Ok, my turn.

I think this is the easy answer, in a 'perfect world' that doesn't have any of the hyper variables listed further down.

A = cdx bytes per record for index node
N = number of records
M = number of records that don't meet the filter criteria
R = record size

If M*R < A*N , you do not want the index.

M*R = dbf bytes that don't meet the filter criteria

A*N = cdx bytes that are read from disk that are used to figure out
that the M*R data isn't needed, so don't get it


N and M are relevant to a subset returned by a query based on some other WHERE clause.

Here are some factors that have been ignored in our perfect world.

First, lets list the bottlenecks:
1. HD head movement - The arm in the HD has to overcome inertia, move, overcome inertia, stop. It is amazing how fast it goes, but none the less, it is a major factor. This is measured in Seek Time.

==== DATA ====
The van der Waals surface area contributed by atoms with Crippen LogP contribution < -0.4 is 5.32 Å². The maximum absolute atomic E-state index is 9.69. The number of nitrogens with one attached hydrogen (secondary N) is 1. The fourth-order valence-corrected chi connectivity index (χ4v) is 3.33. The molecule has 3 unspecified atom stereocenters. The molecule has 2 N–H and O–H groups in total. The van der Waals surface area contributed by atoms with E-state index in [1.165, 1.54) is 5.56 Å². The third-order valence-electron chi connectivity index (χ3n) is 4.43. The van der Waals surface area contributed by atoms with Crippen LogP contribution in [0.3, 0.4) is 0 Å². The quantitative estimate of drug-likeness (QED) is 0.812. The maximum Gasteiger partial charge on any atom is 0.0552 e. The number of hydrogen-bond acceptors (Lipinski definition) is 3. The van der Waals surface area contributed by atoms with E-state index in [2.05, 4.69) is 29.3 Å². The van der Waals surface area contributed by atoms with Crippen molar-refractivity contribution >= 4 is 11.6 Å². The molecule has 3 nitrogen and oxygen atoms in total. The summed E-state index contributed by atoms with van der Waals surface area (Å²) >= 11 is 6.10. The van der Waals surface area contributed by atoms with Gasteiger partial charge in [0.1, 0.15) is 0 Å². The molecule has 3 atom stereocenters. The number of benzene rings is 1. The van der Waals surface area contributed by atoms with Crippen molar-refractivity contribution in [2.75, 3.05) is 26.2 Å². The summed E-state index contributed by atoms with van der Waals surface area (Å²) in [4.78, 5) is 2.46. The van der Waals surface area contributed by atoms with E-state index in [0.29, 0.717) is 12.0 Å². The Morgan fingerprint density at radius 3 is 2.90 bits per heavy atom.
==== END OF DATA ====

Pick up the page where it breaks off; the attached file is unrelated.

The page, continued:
2. HD disks spin. Once the head is in position, it has to wait for the data to come around. Measured in RPM.

3. Data moves from disk to head to buffer on drive, then though a few busses (Ide, scsi, PCI, ISA, usb..) to a buffer that the OS can get to.

4. If this data is on a network file server, then it needs to be moved from a buffer on the server across the network to a buffer on the client. This is perhaps the most unknown factor, because it will vary widely due to the amount of traffic and how well it is managed (hardware quality and configuration.) When it comes to dbf access, an old 2 node 10Mb network will outperform a 50 node 100Mb if 20 of them are all sending 100Mb movie files to each other.